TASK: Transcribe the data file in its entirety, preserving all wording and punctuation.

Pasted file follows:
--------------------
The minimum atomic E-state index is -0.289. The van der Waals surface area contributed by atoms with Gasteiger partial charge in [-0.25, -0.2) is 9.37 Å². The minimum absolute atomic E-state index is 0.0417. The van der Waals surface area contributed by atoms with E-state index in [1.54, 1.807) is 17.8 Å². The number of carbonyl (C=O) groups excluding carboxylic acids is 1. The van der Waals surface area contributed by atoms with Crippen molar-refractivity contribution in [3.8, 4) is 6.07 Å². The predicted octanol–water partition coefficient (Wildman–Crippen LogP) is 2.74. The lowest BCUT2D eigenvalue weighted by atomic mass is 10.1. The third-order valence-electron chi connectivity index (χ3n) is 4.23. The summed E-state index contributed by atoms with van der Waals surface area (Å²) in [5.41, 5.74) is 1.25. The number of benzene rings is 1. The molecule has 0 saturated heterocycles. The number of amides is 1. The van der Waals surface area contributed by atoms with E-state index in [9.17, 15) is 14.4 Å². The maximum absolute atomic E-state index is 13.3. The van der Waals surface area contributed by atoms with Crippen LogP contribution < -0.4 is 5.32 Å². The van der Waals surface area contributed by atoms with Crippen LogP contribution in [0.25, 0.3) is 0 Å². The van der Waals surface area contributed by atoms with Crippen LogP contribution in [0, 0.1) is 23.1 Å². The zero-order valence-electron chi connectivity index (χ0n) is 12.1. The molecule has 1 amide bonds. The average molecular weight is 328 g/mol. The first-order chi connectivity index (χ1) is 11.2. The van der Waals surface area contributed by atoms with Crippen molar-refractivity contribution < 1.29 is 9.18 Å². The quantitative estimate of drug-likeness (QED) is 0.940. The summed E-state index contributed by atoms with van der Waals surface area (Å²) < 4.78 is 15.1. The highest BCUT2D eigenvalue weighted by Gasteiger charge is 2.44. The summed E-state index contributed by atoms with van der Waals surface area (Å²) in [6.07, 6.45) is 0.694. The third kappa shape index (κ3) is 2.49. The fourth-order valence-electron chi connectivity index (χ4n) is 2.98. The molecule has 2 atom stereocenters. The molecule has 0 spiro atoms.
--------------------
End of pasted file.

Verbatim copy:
The minimum atomic E-state index is -0.289. The van der Waals surface area contributed by atoms with Gasteiger partial charge in [-0.25, -0.2) is 9.37 Å². The minimum absolute atomic E-state index is 0.0417. The van der Waals surface area contributed by atoms with E-state index in [1.54, 1.807) is 17.8 Å². The number of carbonyl (C=O) groups excluding carboxylic acids is 1. The van der Waals surface area contributed by atoms with Crippen molar-refractivity contribution in [3.8, 4) is 6.07 Å². The predicted octanol–water partition coefficient (Wildman–Crippen LogP) is 2.74. The lowest BCUT2D eigenvalue weighted by atomic mass is 10.1. The third-order valence-electron chi connectivity index (χ3n) is 4.23. The summed E-state index contributed by atoms with van der Waals surface area (Å²) in [5.41, 5.74) is 1.25. The number of benzene rings is 1. The molecule has 0 saturated heterocycles. The number of amides is 1. The van der Waals surface area contributed by atoms with E-state index in [9.17, 15) is 14.4 Å². The maximum absolute atomic E-state index is 13.3. The van der Waals surface area contributed by atoms with Crippen LogP contribution < -0.4 is 5.32 Å². The van der Waals surface area contributed by atoms with Crippen LogP contribution in [0.25, 0.3) is 0 Å². The van der Waals surface area contributed by atoms with Crippen LogP contribution in [0, 0.1) is 23.1 Å². The zero-order valence-electron chi connectivity index (χ0n) is 12.1. The molecule has 1 amide bonds. The average molecular weight is 328 g/mol. The first-order chi connectivity index (χ1) is 11.2. The van der Waals surface area contributed by atoms with Crippen molar-refractivity contribution < 1.29 is 9.18 Å². The quantitative estimate of drug-likeness (QED) is 0.940. The summed E-state index contributed by atoms with van der Waals surface area (Å²) < 4.78 is 15.1. The highest BCUT2D eigenvalue weighted by Gasteiger charge is 2.44. The summed E-state index contributed by atoms with van der Waals surface area (Å²) in [6.07, 6.45) is 0.694. The third kappa shape index (κ3) is 2.49. The fourth-order valence-electron chi connectivity index (χ4n) is 2.98. The molecule has 2 atom stereocenters. The molecule has 0 spiro atoms.